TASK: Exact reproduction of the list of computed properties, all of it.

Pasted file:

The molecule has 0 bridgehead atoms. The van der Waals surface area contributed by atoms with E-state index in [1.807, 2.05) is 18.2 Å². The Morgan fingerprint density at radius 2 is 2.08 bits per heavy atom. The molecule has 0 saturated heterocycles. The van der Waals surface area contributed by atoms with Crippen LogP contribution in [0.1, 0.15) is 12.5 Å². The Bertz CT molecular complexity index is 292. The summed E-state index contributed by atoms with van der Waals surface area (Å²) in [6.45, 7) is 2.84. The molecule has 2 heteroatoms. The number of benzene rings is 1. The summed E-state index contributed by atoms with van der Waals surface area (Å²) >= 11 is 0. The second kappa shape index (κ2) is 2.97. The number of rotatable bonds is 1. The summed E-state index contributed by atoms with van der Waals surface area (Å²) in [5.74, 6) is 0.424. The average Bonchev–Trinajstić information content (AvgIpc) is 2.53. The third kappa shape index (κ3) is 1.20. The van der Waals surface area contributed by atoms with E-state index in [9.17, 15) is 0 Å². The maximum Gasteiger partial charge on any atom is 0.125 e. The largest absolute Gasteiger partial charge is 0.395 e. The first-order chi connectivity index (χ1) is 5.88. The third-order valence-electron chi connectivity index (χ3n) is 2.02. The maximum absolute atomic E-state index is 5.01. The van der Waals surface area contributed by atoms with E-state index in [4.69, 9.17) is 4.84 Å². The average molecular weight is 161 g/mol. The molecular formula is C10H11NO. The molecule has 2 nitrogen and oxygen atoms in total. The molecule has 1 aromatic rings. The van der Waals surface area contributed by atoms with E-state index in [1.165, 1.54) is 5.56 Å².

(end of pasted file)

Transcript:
The molecule has 0 bridgehead atoms. The van der Waals surface area contributed by atoms with E-state index in [1.807, 2.05) is 18.2 Å². The Morgan fingerprint density at radius 2 is 2.08 bits per heavy atom. The molecule has 0 saturated heterocycles. The van der Waals surface area contributed by atoms with Crippen LogP contribution in [0.1, 0.15) is 12.5 Å². The Bertz CT molecular complexity index is 292. The summed E-state index contributed by atoms with van der Waals surface area (Å²) in [6.45, 7) is 2.84. The molecule has 2 heteroatoms. The number of benzene rings is 1. The summed E-state index contributed by atoms with van der Waals surface area (Å²) >= 11 is 0. The second kappa shape index (κ2) is 2.97. The number of rotatable bonds is 1. The summed E-state index contributed by atoms with van der Waals surface area (Å²) in [5.74, 6) is 0.424. The average Bonchev–Trinajstić information content (AvgIpc) is 2.53. The third kappa shape index (κ3) is 1.20. The van der Waals surface area contributed by atoms with E-state index in [9.17, 15) is 0 Å². The maximum Gasteiger partial charge on any atom is 0.125 e. The largest absolute Gasteiger partial charge is 0.395 e. The first-order chi connectivity index (χ1) is 5.88. The third-order valence-electron chi connectivity index (χ3n) is 2.02. The maximum absolute atomic E-state index is 5.01. The van der Waals surface area contributed by atoms with E-state index in [4.69, 9.17) is 4.84 Å². The average molecular weight is 161 g/mol. The molecular formula is C10H11NO. The molecule has 2 nitrogen and oxygen atoms in total. The molecule has 1 aromatic rings. The van der Waals surface area contributed by atoms with E-state index in [1.165, 1.54) is 5.56 Å².